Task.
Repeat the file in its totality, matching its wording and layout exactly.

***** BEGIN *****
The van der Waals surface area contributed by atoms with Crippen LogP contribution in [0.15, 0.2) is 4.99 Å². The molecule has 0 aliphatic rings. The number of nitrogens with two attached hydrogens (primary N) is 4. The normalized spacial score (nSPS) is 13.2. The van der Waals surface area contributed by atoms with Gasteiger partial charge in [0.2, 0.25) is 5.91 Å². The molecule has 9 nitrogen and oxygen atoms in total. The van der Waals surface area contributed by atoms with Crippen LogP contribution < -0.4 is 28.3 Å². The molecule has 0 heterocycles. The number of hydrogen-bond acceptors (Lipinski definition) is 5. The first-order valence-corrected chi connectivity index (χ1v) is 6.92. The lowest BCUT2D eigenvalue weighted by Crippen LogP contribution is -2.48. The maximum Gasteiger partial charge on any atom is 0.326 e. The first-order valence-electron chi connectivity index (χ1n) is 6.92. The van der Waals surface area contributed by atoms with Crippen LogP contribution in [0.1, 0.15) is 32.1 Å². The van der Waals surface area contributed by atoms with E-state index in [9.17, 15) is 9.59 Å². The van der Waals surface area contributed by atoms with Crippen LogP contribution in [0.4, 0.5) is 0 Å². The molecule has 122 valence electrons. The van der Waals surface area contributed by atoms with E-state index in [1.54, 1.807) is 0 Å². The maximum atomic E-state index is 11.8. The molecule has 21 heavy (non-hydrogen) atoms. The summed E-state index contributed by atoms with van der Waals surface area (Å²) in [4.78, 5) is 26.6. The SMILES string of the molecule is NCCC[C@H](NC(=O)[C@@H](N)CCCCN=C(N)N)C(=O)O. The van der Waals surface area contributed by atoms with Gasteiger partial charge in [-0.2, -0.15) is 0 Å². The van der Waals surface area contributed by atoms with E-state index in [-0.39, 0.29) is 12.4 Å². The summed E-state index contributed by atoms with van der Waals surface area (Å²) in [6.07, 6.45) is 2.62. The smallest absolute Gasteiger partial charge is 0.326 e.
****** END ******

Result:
The van der Waals surface area contributed by atoms with Crippen LogP contribution in [0.15, 0.2) is 4.99 Å². The molecule has 0 aliphatic rings. The number of nitrogens with two attached hydrogens (primary N) is 4. The normalized spacial score (nSPS) is 13.2. The van der Waals surface area contributed by atoms with Gasteiger partial charge in [0.2, 0.25) is 5.91 Å². The molecule has 9 nitrogen and oxygen atoms in total. The van der Waals surface area contributed by atoms with Crippen LogP contribution < -0.4 is 28.3 Å². The molecule has 0 heterocycles. The number of hydrogen-bond acceptors (Lipinski definition) is 5. The first-order valence-corrected chi connectivity index (χ1v) is 6.92. The lowest BCUT2D eigenvalue weighted by Crippen LogP contribution is -2.48. The maximum Gasteiger partial charge on any atom is 0.326 e. The first-order valence-electron chi connectivity index (χ1n) is 6.92. The van der Waals surface area contributed by atoms with Crippen LogP contribution in [0.1, 0.15) is 32.1 Å². The van der Waals surface area contributed by atoms with E-state index in [9.17, 15) is 9.59 Å². The van der Waals surface area contributed by atoms with Crippen LogP contribution in [0.4, 0.5) is 0 Å². The molecule has 122 valence electrons. The van der Waals surface area contributed by atoms with E-state index in [1.54, 1.807) is 0 Å². The maximum atomic E-state index is 11.8. The molecule has 21 heavy (non-hydrogen) atoms. The summed E-state index contributed by atoms with van der Waals surface area (Å²) in [4.78, 5) is 26.6. The SMILES string of the molecule is NCCC[C@H](NC(=O)[C@@H](N)CCCCN=C(N)N)C(=O)O. The van der Waals surface area contributed by atoms with Gasteiger partial charge in [-0.2, -0.15) is 0 Å². The van der Waals surface area contributed by atoms with E-state index in [-0.39, 0.29) is 12.4 Å². The summed E-state index contributed by atoms with van der Waals surface area (Å²) in [6.07, 6.45) is 2.62. The smallest absolute Gasteiger partial charge is 0.326 e.